When it comes to the list of your favorite things to do, talk about your dental health probably isn’t very high up there. Dental health challenges and cosmetic issues can leave you feeling self-conscious, insecure, and uncertain about learning how to address your dental problems.
For others, avoidance of the dentist can come from poor experiences as a child — dental practices of 30 or 40 years ago were not always as gentle or patient-focused as they are now — or from lots of other places. However, when it comes to addressing your own health and wellbeing, it is important to reach out to a professional who can help.
At Century Dental in Jackson and Seaview Dental in Eatontown, we work with people ranging from folks who have never had a cavity to those who are in for a root canal and crown almost every single year. Our goal is always the same: to provide the most thorough, effective, and professional dental care to each and every person who walks through our doors.
In today’s blog, we want to share three of the most common dental problems that we see our patients dealing with and discuss, in general terms, what kinds of treatments are most often used. As with all things dental care related, remember that good home care habits and prevention are more important than anything else.
Gum disease is a bacterial infection caused by an accumulation of plaque on your teeth and gums. The bacteria in the plaque create an acid that eats away at the soft tissue of the gums and the ligaments that hold your teeth in place. This infection can cause redness, swelling, pain, bleeding, and in time, even the loosening or loss of teeth.
Thankfully, when caught in the early stages known as gingivitis, gum disease can usually be addressed without serious concerns about permanent damage having been done to your teeth and gums. This treatment usually involves a prolonged cleaning session where the plaque is removed from the gumline combined with a prescribed change in prevention care.
However, by the time that gum disease has been allowed to develop into periodontitis, rectifying the problem becomes more challenging and can rarely reverse much of the damage that has been done. In the deeper stages of gum disease, treatments become varied depending on the progression of the infections and the level of gum and bone loss.
Tooth decay, just like gingivitis and gum disease, is largely caused by an accumulation of plaque on the teeth that results in a bacterial imbalance on the tooth. The acid-creating bacteria in plaque wears away the enamel of the tooth, and eventually the actual structure of the tooth itself, leaving a hole in your tooth.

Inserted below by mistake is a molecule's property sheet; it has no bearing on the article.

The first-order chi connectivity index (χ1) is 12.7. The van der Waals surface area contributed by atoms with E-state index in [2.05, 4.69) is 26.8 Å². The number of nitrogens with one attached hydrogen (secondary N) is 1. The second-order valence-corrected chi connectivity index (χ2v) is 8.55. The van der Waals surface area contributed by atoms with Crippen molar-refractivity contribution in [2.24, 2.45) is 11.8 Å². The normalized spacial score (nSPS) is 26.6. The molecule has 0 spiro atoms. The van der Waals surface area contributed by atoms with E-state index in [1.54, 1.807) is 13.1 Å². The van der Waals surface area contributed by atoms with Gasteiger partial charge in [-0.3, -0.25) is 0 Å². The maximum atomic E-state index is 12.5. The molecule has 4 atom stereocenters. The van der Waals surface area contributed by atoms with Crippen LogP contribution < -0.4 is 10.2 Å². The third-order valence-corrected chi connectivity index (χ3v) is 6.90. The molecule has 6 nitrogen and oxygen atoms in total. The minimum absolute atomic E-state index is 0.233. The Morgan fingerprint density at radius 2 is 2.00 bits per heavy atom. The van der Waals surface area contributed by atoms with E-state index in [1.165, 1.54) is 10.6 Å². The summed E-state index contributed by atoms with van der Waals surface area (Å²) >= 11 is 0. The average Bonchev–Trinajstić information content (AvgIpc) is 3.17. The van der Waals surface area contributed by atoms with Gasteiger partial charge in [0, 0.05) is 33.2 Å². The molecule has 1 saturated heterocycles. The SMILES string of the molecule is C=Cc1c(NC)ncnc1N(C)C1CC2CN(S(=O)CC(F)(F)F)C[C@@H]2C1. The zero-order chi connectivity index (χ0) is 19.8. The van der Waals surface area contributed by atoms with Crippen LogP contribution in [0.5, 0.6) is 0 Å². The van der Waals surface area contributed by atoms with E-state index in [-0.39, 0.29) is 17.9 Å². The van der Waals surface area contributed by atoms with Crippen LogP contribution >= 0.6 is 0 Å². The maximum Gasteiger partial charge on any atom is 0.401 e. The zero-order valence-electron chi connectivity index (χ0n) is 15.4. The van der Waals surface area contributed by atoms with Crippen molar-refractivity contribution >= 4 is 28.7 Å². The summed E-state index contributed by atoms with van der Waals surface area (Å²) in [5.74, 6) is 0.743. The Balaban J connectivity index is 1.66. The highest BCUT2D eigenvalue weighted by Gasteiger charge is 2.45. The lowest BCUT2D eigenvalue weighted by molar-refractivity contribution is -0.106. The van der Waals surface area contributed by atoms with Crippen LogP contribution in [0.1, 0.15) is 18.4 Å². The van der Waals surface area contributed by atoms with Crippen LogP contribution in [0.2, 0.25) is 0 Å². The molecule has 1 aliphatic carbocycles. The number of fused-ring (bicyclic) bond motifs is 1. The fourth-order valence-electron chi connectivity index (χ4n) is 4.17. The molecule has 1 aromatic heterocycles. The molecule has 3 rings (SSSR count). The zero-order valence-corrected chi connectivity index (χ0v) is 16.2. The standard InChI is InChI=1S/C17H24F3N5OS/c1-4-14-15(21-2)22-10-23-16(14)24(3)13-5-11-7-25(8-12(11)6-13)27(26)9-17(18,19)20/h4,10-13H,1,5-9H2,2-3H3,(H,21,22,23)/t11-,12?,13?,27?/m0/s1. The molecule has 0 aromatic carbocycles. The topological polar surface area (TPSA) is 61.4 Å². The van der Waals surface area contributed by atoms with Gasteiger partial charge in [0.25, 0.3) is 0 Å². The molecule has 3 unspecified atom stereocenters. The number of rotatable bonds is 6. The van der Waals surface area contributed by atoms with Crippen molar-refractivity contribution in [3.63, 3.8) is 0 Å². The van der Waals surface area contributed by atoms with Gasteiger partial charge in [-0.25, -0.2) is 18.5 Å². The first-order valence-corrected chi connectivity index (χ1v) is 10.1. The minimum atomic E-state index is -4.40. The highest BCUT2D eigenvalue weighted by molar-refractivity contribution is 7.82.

Without proper care, cleaning, and filling, this hole can provide a conduit for further bacterial spread into the root of the tooth, leading to a root canal or possible loss of the tooth. However, most tooth decay can be fairly well managed with a combination of regular cleaning and adjustments — read: improvements — to your teeth and gum cleaning practices.
In the case that a hole, or cavity, in your tooth has already been formed, you’ll need to see a dentist and have the tooth cleaned and filled to prevent further damage.
Root infections in your tooth are caused by — you guessed it — bacteria caused by plaque build-up. Once a cavity has been worn in your tooth, or possibly because your tooth was cracked or severely damaged some other way, unhealthy bacteria can seep into the pulpy center and deep root of the tooth. This results in a painful and potentially dangerous infection, especially if left unchecked.
In the case of a root infection, there is little that can be done to reverse the damage. Instead, you’ll need to see your dentist for a root canal. Contrary to popular belief, this procedure although longer than many other regular dental procedures, is not particularly painful. A sore jaw and tooth after the procedure and while healing are the most common complaints.
During a root canal, your dentist will clean out your tooth to remove debris and bacteria before filling the tooth to re-strengthen it and to prevent another infection. In some severe cases, the tooth can be too far rotted from the inside to be salvaged and may need to be removed.
Get Help From The Experienced Dentists at Century Dental Today
To start improving your dental health and treating any conditions you may be fighting, schedule an appointment with the dentists at Jersey Shore Dentists at Century Dental in Jackson, Seaview Dental in Eatontown, or Seaview Dental Stafford in Manahawkin today.